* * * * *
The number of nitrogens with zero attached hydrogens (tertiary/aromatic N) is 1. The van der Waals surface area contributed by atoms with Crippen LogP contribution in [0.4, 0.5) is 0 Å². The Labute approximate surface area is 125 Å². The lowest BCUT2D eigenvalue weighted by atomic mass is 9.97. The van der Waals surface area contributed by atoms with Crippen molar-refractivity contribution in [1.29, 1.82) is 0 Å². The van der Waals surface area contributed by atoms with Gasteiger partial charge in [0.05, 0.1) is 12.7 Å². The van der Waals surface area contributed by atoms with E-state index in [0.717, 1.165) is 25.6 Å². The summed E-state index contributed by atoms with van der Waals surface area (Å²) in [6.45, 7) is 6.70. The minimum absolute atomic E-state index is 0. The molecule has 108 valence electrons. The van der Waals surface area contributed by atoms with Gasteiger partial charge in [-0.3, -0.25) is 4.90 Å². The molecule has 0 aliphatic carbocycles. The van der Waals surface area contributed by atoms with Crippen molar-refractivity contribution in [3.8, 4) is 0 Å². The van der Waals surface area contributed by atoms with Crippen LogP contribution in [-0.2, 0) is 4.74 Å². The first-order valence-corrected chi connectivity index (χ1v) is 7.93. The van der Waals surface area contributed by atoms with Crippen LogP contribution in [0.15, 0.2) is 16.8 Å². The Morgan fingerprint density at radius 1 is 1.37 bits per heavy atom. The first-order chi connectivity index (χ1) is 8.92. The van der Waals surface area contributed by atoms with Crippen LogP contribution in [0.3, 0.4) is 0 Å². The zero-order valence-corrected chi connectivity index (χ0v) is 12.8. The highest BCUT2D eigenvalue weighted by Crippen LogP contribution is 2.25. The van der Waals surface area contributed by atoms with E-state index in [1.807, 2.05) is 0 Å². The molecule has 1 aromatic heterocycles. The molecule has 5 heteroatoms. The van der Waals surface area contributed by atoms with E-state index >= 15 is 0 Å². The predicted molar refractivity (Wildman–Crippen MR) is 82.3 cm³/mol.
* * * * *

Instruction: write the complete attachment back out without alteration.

The number of nitrogens with zero attached hydrogens (tertiary/aromatic N) is 1. The van der Waals surface area contributed by atoms with Crippen LogP contribution in [0.4, 0.5) is 0 Å². The Labute approximate surface area is 125 Å². The lowest BCUT2D eigenvalue weighted by atomic mass is 9.97. The van der Waals surface area contributed by atoms with Crippen molar-refractivity contribution in [1.29, 1.82) is 0 Å². The van der Waals surface area contributed by atoms with Gasteiger partial charge in [0.05, 0.1) is 12.7 Å². The van der Waals surface area contributed by atoms with E-state index in [0.717, 1.165) is 25.6 Å². The summed E-state index contributed by atoms with van der Waals surface area (Å²) in [6.45, 7) is 6.70. The minimum absolute atomic E-state index is 0. The molecule has 108 valence electrons. The van der Waals surface area contributed by atoms with Gasteiger partial charge in [-0.3, -0.25) is 4.90 Å². The molecule has 0 aliphatic carbocycles. The van der Waals surface area contributed by atoms with Crippen molar-refractivity contribution in [3.8, 4) is 0 Å². The van der Waals surface area contributed by atoms with Crippen LogP contribution in [-0.2, 0) is 4.74 Å². The first-order valence-corrected chi connectivity index (χ1v) is 7.93. The van der Waals surface area contributed by atoms with Crippen LogP contribution in [0.15, 0.2) is 16.8 Å². The Morgan fingerprint density at radius 1 is 1.37 bits per heavy atom. The first-order chi connectivity index (χ1) is 8.92. The van der Waals surface area contributed by atoms with Crippen LogP contribution in [0.3, 0.4) is 0 Å². The zero-order valence-corrected chi connectivity index (χ0v) is 12.8. The highest BCUT2D eigenvalue weighted by Crippen LogP contribution is 2.25. The van der Waals surface area contributed by atoms with E-state index in [1.807, 2.05) is 0 Å². The molecule has 1 aromatic heterocycles. The molecule has 5 heteroatoms. The van der Waals surface area contributed by atoms with E-state index >= 15 is 0 Å². The predicted molar refractivity (Wildman–Crippen MR) is 82.3 cm³/mol.